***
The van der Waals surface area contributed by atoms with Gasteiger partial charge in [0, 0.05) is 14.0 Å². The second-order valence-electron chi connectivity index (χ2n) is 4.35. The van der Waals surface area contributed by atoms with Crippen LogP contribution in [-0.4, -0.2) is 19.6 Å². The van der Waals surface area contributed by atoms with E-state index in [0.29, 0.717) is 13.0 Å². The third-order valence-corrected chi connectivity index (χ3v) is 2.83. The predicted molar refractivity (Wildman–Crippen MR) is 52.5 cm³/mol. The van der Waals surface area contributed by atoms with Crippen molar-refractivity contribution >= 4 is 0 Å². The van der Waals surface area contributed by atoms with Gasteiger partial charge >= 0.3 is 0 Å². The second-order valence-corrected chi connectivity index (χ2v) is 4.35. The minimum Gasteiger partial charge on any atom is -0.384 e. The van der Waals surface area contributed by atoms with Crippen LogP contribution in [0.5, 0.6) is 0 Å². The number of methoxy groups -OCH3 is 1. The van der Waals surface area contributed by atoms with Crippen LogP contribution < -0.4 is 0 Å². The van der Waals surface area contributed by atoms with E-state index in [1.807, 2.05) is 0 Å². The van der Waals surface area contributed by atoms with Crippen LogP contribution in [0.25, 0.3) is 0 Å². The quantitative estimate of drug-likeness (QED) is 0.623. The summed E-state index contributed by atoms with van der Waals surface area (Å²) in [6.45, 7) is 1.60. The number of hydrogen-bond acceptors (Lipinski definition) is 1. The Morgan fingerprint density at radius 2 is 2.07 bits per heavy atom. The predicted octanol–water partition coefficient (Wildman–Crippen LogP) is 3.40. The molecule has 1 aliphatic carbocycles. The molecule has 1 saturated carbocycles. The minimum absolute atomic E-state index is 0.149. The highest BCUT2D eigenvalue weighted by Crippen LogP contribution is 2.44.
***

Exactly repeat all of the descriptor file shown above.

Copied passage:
The van der Waals surface area contributed by atoms with Gasteiger partial charge in [0, 0.05) is 14.0 Å². The second-order valence-electron chi connectivity index (χ2n) is 4.35. The van der Waals surface area contributed by atoms with Crippen LogP contribution in [-0.4, -0.2) is 19.6 Å². The van der Waals surface area contributed by atoms with E-state index in [0.29, 0.717) is 13.0 Å². The third-order valence-corrected chi connectivity index (χ3v) is 2.83. The predicted molar refractivity (Wildman–Crippen MR) is 52.5 cm³/mol. The van der Waals surface area contributed by atoms with Crippen molar-refractivity contribution >= 4 is 0 Å². The van der Waals surface area contributed by atoms with Gasteiger partial charge >= 0.3 is 0 Å². The second-order valence-corrected chi connectivity index (χ2v) is 4.35. The minimum Gasteiger partial charge on any atom is -0.384 e. The van der Waals surface area contributed by atoms with Crippen LogP contribution in [0.5, 0.6) is 0 Å². The number of methoxy groups -OCH3 is 1. The van der Waals surface area contributed by atoms with Crippen LogP contribution < -0.4 is 0 Å². The van der Waals surface area contributed by atoms with E-state index in [1.807, 2.05) is 0 Å². The van der Waals surface area contributed by atoms with Crippen LogP contribution in [0.25, 0.3) is 0 Å². The quantitative estimate of drug-likeness (QED) is 0.623. The summed E-state index contributed by atoms with van der Waals surface area (Å²) in [6.45, 7) is 1.60. The number of hydrogen-bond acceptors (Lipinski definition) is 1. The Morgan fingerprint density at radius 2 is 2.07 bits per heavy atom. The predicted octanol–water partition coefficient (Wildman–Crippen LogP) is 3.40. The molecule has 1 aliphatic carbocycles. The molecule has 1 saturated carbocycles. The minimum absolute atomic E-state index is 0.149. The highest BCUT2D eigenvalue weighted by Crippen LogP contribution is 2.44.